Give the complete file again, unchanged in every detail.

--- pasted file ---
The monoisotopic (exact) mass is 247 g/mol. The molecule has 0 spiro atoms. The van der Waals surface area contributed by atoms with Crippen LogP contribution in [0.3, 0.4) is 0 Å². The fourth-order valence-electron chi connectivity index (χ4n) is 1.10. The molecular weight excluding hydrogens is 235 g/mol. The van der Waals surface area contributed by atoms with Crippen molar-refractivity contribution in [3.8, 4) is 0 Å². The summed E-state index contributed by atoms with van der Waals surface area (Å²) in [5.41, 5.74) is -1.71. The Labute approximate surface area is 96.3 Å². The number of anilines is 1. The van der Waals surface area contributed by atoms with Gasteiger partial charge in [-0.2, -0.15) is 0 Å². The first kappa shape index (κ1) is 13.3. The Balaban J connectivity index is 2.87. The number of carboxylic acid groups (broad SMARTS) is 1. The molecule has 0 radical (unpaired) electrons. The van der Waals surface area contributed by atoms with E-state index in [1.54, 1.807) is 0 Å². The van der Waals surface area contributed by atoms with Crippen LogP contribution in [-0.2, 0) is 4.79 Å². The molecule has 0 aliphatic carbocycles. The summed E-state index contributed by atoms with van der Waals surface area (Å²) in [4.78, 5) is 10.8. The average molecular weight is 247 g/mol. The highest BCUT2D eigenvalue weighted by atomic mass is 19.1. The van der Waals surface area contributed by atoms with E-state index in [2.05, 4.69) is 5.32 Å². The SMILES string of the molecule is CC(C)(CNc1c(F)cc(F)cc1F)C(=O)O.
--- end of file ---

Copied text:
The monoisotopic (exact) mass is 247 g/mol. The molecule has 0 spiro atoms. The van der Waals surface area contributed by atoms with Crippen LogP contribution in [0.3, 0.4) is 0 Å². The fourth-order valence-electron chi connectivity index (χ4n) is 1.10. The molecular weight excluding hydrogens is 235 g/mol. The van der Waals surface area contributed by atoms with Crippen molar-refractivity contribution in [3.8, 4) is 0 Å². The summed E-state index contributed by atoms with van der Waals surface area (Å²) in [5.41, 5.74) is -1.71. The Labute approximate surface area is 96.3 Å². The number of anilines is 1. The van der Waals surface area contributed by atoms with Gasteiger partial charge in [-0.2, -0.15) is 0 Å². The first kappa shape index (κ1) is 13.3. The Balaban J connectivity index is 2.87. The number of carboxylic acid groups (broad SMARTS) is 1. The molecule has 0 radical (unpaired) electrons. The van der Waals surface area contributed by atoms with E-state index in [1.54, 1.807) is 0 Å². The van der Waals surface area contributed by atoms with Crippen LogP contribution in [-0.2, 0) is 4.79 Å². The molecule has 0 aliphatic carbocycles. The summed E-state index contributed by atoms with van der Waals surface area (Å²) in [4.78, 5) is 10.8. The average molecular weight is 247 g/mol. The highest BCUT2D eigenvalue weighted by atomic mass is 19.1. The van der Waals surface area contributed by atoms with E-state index in [2.05, 4.69) is 5.32 Å². The SMILES string of the molecule is CC(C)(CNc1c(F)cc(F)cc1F)C(=O)O.